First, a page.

First up is the most commonly recommended tool by far: rubbing alcohol diluted in water. This is suggested because alcohol can kill bed bugs on contact, and evaporates shortly after, so it’s considered safe for use pretty much anywhere in a home. A recurring theme in these recommendations are household items that are considered to be safer for people than mainstream chemicals.
First off you should ALWAYS go to pest control if you think you have bedbugs! You shouldn’t try and get rid of them yourself, 99% of the time it does not work. Plus even if you removed infected areas and wash them it wouldn’t kill the eggs. Plus bedbugs are very easy to get but very hard to get rid of. So you should never do it yourself it won’t work!
To use EcoRaider, the manufacturers recommend spraying all edges and seams of mattresses, as well as box springs, and bed frames. You can also use the spray to kill bed bugs from cushions, behind baseboards, edges of carpets, and moldings. It is safe for the whole household and won’t harm pets. You can get more information about EcoRaider and purchase it in Amazon here.
Apply residual Bed Bug Insecticide Spray. After every crack, crevice, switch plate, electrical switch, baseboard, box springs, mattress, etc, has been treated and everything is put back, it is time for the residual treatment. Using a hand held sprayer such as the Chapin Sure Spray apply Optimate, Cy-Kick, Suspend SC or Demand along the baseboards in the bedroom and closet, under and around the bed, behind the headboard, inside bed stands etc.
Desiccant dusts. Two low toxicity dusts with good effectiveness include silica aerogel and diatomaceous earth (DE). Both of these dusts are low risk to humans, and work by desiccating, or drying out, bed bugs that come in contact with it. Silica aerogel is, in some studies, superior for this purpose. It is sold under various trade names including Tri-Die™ and CimeXa™. Diatomaceous earth can also be effective. Look for DE for insect control–it is not the same product as diatomaceous earth used in swimming pool filters, which is dangerous to breath. Some pest control companies now use desiccant dusts extensively in bed bug control. These relatively inexpensive dust can be purchased online or in garden centers or hardware stores. Look for products labeled for indoor use and lightly dust all accessible crack, crevices and voids. A paint brush is useful for applying these dusts to seams and crevices in sofas and mattresses, along baseboards and inside drawers and dresssers.
Bed bugs are annoying insects that hide in soft, warm places like beds, couches, and clothing. These bugs feed on their hosts at night, leaving small bite marks that, though rarely dangerous, should be treated right away to prevent unwanted symptoms and potential allergic reactions. To prevent more bites in the future, you’ll need to get rid of your bed bug infestation completely.
^ Kambu, Kabangu; Di Phanzu, N.; Coune, Claude; Wauters, Jean-Noël; Angenot, Luc (1982). "Contribution à l'étude des propriétés insecticides et chimiques d'Eucalyptus saligna du Zaïre (Contribution to the study of insecticide and chemical properties of Eucalyptus saligna from Zaire ( Congo))". Plantes Médicinales et Phytothérapie. 16 (1): 34–38. hdl:2268/14438.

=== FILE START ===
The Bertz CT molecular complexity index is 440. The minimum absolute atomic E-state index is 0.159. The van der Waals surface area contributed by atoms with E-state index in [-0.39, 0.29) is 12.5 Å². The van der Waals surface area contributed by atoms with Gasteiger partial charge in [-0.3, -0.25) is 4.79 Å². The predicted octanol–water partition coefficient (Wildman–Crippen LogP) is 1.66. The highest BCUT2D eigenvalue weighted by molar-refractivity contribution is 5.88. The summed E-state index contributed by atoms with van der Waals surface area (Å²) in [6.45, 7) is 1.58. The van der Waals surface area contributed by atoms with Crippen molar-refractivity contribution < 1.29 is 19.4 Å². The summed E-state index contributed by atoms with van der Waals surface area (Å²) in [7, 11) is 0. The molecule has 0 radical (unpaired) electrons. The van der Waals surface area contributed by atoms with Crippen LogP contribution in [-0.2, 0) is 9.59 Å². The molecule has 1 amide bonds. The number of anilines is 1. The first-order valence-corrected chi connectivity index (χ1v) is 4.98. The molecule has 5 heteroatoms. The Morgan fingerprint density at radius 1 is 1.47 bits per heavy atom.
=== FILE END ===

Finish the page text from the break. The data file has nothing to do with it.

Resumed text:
Bedbugs are parasitic arthropods from the family Cimicidae. They are typically less than 1 cm in length and reddish brown in color. Bedbugs can be found in furniture, floorboards, peeling paint, or other small spaces, most commonly in areas of clutter. These insects come out at night in search of prey upon which to feed, with peak feeding times just before dawn. Bedbugs are typically attracted to body heat, carbon dioxide, vibration, sweat, and odor. The image of a Cimex lectularius is shown courtesy of the US Centers for Disease Control and Prevention (CDC).
As mentioned earlier, applying insect repellent at bedtime will probably not deter bed bugs from biting. When working in severely infested dwellings, there may be some benefit to spraying tops and bottoms of shoes with DEET-based repellents. Those working in bed bug-infested environments may also want to hot wash or run clothing, etc. through a dryer upon returning home or to the office.
Waking up with bites might be the first indicator that you have a bed bug problem. Their bites are often arranged in lines or clusters on the face, neck, arms or hands. Where there are bed bugs in large numbers, you might smell a sweet, musty odor (from the bugs’ scent glands) or see rust-colored spots on your bedding or mattress caused by bed bug blood or excrement. If you look closely, you might see adult bed bugs themselves, usually in mattress folds or seams or on the wall behind the headboard. Bed bugs prefer to stay close to their food source and are typically found hiding out within 1 to 5 ft of infested beds or furniture.
In the case of beds, a more economical option is to encase both the mattress and box spring in a protective cover like those used for allergy relief. Encasements specifically designed to help protect against bed bugs are available through retail or pest control firms. Higher quality ones tend to be more durable and comfortable to sleep on. Once the encasement is installed and zipped shut, any bugs which happen to be inside are entombed and eventually will die. Encasements also help protect newly purchased beds, and make it easier to spot and destroy any bugs residing on the outer surface during subsequent examination. Encasements will not, however, keep bed bugs from crawling onto a bed and biting a sleeping person.